Rebecca Entel’s short stories have appeared in such journals as Guernica, Joyland, and Cleaver. Her first novel Fingerprints of Previous Owners was published in June 2017 from Unnamed Press. She is Associate Professor of English and Creative Writing at Cornell College, where she teaches courses in creative writing, multicultural American literature, Caribbean literature, and the literature of social justice.
WE'VE WAITED FOR VACCINES by Rebecca Entel Of when my father had polio, I’ve heard disjointed details but no narrative. Scalding baths, quarantine, how many adults held him down for the spinal tap, the iron lung, paralysis that one day disappeared. In the world outside, my grandmother lengthened his Hebrew name with Chaim,Life, and my grandfather delivered bread through the night. Under the covers, his sister plucked the braces from her teeth with scissors. Each time visiting hours ended, my grandparents stood outside the hospital staring up at a window. Polio came to him in 1954. The vaccine came to him in 1955. We’ve spoken of 2020 itself as a golem. We’ve started posting pictures of injections or envious responses to others’ pictures of injections. No social media archive exists indicating whether my grandparents dreamt of a vaccine/knew it was coming/raged it had come belatedly for their kid/had never felt such relief when it came, even when they thought they could feel no more relief than three of them leaving the hospital, six legs walking. There’s one photograph of the bicycle bought for him after, with pooled money, and in it my father’s blurry with motion. We’ve let words ... Read the full text
THE BAREFOOT WOMAN by Scholastique Mukasongatranslated by Jordan StumpArchipelago Books, 146 pages reviewed by Rebecca EntelPurchase this book to benefit Cleaver The Barefoot Woman opens with the author’s mother, Stefania, imparting knowledge to her daughters. “Often in the middle of one of those never-ending chores that fill a woman’s day,” Mukasonga writes, “(sweeping the yard, shelling and sorting beans, weeding the sorghum patch, tilling the soil, digging sweet potatoes, peeling and cooking bananas…), my mother would pause and call out to us.” Much of the book proceeds from this image: we learn the details of her mother’s life and rituals through her endless work and we learn the kinds of things passed down from a Tutsi mother to her daughter—one of only two of eight children to survive the 1994 Rwandan genocide. In that opening scene, Stefania tells her daughters how to properly bury a mother: “when you see me lying dead before you, you’ll have to cover my body […] that’s your job and no one else’s.” Her coming death during 1994’s Tutsi genocide hangs over the entire book from these opening lines, following Mukasonga’s earlier work, Cockroaches, which is specifically about the terrors her family ... Read the full text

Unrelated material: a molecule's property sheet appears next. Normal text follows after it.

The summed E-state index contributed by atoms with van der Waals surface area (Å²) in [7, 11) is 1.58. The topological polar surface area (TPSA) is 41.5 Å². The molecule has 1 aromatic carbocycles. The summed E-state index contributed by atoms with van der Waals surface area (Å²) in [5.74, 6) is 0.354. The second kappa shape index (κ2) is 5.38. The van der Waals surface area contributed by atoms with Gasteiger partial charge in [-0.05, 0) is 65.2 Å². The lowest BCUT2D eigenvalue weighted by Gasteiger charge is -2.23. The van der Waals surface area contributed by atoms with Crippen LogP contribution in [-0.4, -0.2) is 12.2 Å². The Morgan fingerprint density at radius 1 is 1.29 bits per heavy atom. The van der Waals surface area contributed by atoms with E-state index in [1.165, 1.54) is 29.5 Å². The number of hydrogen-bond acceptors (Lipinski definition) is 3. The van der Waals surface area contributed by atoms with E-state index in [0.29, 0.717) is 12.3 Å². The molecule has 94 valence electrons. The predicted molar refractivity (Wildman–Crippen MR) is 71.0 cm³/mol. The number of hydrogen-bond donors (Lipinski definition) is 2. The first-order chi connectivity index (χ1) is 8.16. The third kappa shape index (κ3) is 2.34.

FINGERPRINTS OF PREVIOUS OWNERS by Rebecca Entel The Unnamed Press, 209 pagesreviewed by Elizabeth Mosier “The narrator of this book is a Caribbean woman. You may have noticed that the writer of this book is not,” Rebecca Entel notes in a preface to Fingerprints of Previous Owners, her novel set at a resort built on the nettle-choked ruins of a former slave plantation. Alluding to her research and credentials as a scholar of nineteenth-century American literature, Entel does more than attempt to deflect criticism for cultural appropriation. She declares her investment in this story, as well as her intention to free her characters from a colonial narrative frame. She begins with Myrna Burre. Entel endorses Myrna’s authority by locating the story’s point of view in this islander who’d “never arrived here from anywhere.” When we meet her in the novel’s opening lines, she and the other “A-Y-S” staff (At Your Service, pronounced “eeeeyes”) are gathered on the beach, wearing white sheets over their uniforms, to perform a compulsory pantomime of a native welcoming ceremony for tourists who are aboard a boat named, with casual tactlessness, The Pinta. (Their baggage is brought by The Nina.) “A team of people with ... Read the full text